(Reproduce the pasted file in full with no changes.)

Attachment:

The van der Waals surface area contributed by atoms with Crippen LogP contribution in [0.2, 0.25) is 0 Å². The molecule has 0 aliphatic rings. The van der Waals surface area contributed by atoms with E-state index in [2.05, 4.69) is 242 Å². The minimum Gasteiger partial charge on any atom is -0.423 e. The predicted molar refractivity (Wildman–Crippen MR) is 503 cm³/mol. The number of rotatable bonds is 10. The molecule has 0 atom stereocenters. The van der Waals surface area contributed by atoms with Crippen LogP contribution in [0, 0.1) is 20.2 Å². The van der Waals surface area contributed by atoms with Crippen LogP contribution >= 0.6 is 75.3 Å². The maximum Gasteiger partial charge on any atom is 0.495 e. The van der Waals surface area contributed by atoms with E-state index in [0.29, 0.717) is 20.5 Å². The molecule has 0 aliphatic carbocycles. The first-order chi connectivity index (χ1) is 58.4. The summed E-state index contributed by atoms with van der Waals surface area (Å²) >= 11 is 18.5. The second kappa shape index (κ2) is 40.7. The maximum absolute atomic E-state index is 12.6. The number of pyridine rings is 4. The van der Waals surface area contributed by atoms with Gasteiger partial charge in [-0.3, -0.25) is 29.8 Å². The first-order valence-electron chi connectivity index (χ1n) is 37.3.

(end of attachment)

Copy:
The van der Waals surface area contributed by atoms with Crippen LogP contribution in [0.2, 0.25) is 0 Å². The molecule has 0 aliphatic rings. The van der Waals surface area contributed by atoms with E-state index in [2.05, 4.69) is 242 Å². The minimum Gasteiger partial charge on any atom is -0.423 e. The predicted molar refractivity (Wildman–Crippen MR) is 503 cm³/mol. The number of rotatable bonds is 10. The molecule has 0 atom stereocenters. The van der Waals surface area contributed by atoms with Crippen LogP contribution in [0, 0.1) is 20.2 Å². The van der Waals surface area contributed by atoms with Crippen LogP contribution >= 0.6 is 75.3 Å². The maximum Gasteiger partial charge on any atom is 0.495 e. The van der Waals surface area contributed by atoms with E-state index in [0.29, 0.717) is 20.5 Å². The molecule has 0 aliphatic carbocycles. The first-order chi connectivity index (χ1) is 58.4. The summed E-state index contributed by atoms with van der Waals surface area (Å²) >= 11 is 18.5. The second kappa shape index (κ2) is 40.7. The maximum absolute atomic E-state index is 12.6. The number of pyridine rings is 4. The van der Waals surface area contributed by atoms with Gasteiger partial charge in [-0.3, -0.25) is 29.8 Å². The first-order valence-electron chi connectivity index (χ1n) is 37.3.